This article in the National Journal details how we’ve created a generation of children who don’t enjoy food. A combination of busy, overly indulgent parents and a food industry all too willing to sell fat, sugar, and salt are the culprits:
For a generation, many North American parents have indulged children’s picky eating tendencies by sticking them in an endlessly repeating loop of chicken fingers, burgers, pizza, plain pasta, mac and cheese, and grilled cheese sandwiches. Anyone who has sat down for a meal with youngsters over the past 25 years will recognize this list of typical “kids’ foods.” Pushed out of the picture, to varying degrees for different children, are fruits and vegetables and anything else that might challenge them, from spicy delicacies to unfamiliar proteins…The 1980s and ’90s saw the advent of countless convenience and snack foods, from fruit and chicken nuggets pressed into “fun” shapes to sugar-laden yogurts and foods kids could assemble themselves. Grocery stores increasingly sold meals that resembled fast food. As Moss chronicles in Salt Sugar Fat, these products, many of them portable and/or frozen, helped transform the North American diet. Their flavour profiles, packaging, and advertising and marketing programs were often designed to appeal specifically to children with a sophistication that made the 1960s breakfast cereal explosion look limited and quaint.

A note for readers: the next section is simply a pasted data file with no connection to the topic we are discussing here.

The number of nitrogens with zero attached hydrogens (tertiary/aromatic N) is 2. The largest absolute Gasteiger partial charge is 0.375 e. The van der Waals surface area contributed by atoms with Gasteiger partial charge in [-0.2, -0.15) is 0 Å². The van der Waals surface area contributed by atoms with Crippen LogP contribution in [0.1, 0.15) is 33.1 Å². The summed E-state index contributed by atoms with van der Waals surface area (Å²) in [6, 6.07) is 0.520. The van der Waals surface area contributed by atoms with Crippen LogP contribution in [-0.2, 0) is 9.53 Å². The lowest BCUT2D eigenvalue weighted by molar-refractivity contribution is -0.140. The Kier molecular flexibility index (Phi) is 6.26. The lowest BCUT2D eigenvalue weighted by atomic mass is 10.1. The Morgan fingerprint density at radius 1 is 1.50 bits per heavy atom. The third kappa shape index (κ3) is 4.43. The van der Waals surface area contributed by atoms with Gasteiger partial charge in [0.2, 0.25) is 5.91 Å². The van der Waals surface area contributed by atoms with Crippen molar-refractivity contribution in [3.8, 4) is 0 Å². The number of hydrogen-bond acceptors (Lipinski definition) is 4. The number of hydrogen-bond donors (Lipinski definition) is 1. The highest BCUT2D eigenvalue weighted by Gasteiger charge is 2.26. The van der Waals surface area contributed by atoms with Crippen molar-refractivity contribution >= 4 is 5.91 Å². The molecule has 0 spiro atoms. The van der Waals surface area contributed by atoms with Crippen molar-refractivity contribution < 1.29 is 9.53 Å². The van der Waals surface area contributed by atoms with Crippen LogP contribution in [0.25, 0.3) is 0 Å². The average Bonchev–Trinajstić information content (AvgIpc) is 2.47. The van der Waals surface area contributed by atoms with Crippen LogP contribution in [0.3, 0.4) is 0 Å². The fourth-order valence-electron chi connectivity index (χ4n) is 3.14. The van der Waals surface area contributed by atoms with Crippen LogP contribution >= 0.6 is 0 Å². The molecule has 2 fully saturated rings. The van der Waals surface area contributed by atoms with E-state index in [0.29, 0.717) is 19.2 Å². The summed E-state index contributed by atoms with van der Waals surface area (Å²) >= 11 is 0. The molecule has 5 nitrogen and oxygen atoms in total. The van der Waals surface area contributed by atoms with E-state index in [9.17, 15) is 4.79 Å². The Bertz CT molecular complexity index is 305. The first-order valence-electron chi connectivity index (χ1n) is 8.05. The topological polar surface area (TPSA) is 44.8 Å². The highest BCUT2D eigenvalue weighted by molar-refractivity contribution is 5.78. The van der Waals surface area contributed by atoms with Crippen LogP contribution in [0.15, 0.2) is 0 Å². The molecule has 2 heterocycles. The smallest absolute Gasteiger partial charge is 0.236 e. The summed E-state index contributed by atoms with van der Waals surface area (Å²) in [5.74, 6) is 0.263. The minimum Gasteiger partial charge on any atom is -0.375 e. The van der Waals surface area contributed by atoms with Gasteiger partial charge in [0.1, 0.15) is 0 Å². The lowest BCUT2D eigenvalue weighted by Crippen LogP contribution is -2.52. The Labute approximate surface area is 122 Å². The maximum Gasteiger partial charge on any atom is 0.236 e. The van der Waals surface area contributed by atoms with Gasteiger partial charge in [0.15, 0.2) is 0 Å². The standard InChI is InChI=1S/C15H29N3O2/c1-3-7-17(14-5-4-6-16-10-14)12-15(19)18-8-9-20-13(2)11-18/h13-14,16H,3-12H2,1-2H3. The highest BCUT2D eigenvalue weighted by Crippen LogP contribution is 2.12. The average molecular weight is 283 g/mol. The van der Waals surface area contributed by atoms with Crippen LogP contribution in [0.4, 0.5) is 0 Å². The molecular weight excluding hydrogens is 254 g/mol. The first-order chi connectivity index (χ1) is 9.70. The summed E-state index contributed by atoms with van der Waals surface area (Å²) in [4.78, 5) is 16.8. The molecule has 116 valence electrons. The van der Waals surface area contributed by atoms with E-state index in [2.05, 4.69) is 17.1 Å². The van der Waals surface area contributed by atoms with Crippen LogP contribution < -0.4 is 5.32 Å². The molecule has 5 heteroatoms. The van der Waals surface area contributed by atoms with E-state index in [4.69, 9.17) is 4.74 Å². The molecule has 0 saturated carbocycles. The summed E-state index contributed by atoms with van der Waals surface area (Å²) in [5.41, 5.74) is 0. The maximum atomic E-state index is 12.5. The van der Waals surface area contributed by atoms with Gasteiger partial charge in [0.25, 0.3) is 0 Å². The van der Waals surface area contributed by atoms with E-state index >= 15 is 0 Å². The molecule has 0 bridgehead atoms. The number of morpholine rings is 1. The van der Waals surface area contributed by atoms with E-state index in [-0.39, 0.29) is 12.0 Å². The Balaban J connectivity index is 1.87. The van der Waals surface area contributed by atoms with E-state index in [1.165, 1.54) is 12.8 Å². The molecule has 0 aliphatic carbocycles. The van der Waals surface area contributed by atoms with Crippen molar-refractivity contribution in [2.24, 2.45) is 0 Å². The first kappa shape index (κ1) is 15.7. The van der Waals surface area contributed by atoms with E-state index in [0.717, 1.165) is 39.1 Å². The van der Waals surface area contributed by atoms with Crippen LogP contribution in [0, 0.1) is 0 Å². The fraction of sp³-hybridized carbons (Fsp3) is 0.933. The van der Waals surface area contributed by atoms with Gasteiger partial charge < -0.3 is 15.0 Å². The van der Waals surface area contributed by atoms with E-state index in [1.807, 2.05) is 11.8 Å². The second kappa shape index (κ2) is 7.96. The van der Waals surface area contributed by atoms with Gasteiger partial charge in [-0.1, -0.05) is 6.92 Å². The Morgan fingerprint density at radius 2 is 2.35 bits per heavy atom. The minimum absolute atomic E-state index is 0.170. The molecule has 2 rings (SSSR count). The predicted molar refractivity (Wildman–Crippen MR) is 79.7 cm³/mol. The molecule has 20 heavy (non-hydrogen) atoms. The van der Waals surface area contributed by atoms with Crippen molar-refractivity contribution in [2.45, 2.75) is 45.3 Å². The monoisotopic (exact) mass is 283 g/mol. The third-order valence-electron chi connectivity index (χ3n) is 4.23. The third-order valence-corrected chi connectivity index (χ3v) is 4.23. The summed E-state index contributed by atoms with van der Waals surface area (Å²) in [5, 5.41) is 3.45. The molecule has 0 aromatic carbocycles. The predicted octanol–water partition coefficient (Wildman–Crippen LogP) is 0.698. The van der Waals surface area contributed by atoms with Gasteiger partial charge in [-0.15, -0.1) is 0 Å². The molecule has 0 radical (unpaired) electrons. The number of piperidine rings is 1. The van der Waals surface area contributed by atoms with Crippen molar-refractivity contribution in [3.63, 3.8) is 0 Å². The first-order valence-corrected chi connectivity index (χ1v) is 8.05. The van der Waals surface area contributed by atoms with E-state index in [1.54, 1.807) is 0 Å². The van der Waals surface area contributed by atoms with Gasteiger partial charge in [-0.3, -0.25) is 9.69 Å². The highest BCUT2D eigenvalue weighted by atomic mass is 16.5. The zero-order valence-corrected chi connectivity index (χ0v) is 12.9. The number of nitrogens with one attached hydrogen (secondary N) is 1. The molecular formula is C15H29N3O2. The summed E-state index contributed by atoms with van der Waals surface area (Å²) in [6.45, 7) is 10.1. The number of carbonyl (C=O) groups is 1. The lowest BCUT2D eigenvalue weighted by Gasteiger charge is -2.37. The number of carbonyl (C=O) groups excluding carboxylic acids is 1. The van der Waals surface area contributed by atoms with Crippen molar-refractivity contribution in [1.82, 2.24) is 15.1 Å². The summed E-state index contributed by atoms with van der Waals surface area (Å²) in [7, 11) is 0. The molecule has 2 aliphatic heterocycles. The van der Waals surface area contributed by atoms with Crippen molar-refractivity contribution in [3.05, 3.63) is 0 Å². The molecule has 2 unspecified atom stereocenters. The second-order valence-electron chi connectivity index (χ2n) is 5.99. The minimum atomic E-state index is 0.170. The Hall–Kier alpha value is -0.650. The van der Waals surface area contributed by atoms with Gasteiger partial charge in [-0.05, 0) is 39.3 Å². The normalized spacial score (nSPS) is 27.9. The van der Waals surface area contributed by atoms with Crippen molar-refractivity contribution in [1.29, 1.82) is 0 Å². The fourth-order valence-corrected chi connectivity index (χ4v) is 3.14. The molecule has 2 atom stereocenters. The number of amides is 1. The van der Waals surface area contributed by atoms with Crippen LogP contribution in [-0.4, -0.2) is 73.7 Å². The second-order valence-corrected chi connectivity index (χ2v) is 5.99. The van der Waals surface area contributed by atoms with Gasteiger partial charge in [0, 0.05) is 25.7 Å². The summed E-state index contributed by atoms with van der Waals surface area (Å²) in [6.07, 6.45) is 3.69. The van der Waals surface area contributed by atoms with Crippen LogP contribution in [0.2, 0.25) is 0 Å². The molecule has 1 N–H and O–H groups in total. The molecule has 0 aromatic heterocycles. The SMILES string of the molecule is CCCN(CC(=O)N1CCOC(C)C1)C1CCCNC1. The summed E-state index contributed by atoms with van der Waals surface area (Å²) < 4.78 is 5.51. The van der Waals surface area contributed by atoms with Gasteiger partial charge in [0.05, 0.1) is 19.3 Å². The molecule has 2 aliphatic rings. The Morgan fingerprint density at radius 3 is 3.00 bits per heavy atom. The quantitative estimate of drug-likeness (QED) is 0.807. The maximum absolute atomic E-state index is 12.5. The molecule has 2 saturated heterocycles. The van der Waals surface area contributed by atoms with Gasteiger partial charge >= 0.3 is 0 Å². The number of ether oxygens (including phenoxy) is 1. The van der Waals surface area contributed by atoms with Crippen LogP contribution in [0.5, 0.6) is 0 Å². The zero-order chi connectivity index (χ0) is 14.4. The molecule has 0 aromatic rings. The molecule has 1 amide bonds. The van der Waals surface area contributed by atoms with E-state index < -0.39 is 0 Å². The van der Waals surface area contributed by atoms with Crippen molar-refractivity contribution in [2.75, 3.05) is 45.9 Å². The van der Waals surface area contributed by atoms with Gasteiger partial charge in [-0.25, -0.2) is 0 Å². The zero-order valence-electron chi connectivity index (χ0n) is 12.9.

And so now, paradoxically, as adults turn to exotic, nutritious, more adventurous foods, we’ve created a generation whose response to a lovely Tart Nicoise or Doro Wat is Yuk!
The solution is to take a page from the French way of eating:
Sit with children and serve them the same meal you get. Serve them challenging foods and encourage them to eat, but don’t force them. Fighting about it can create negative associations for that food. Listen to kids’ ideas about what they want to eat, but don’t turn the menu into a point of negotiation once dinner has been decided upon. Involving children in food preparation sharpens their appetites, so involve them whenever possible in grocery shopping and gardening, and let them watch you cook.
A food culture that cannot transmit its values to the next generation is no culture at all. The food revolution is sustainable only if we get the kids on board.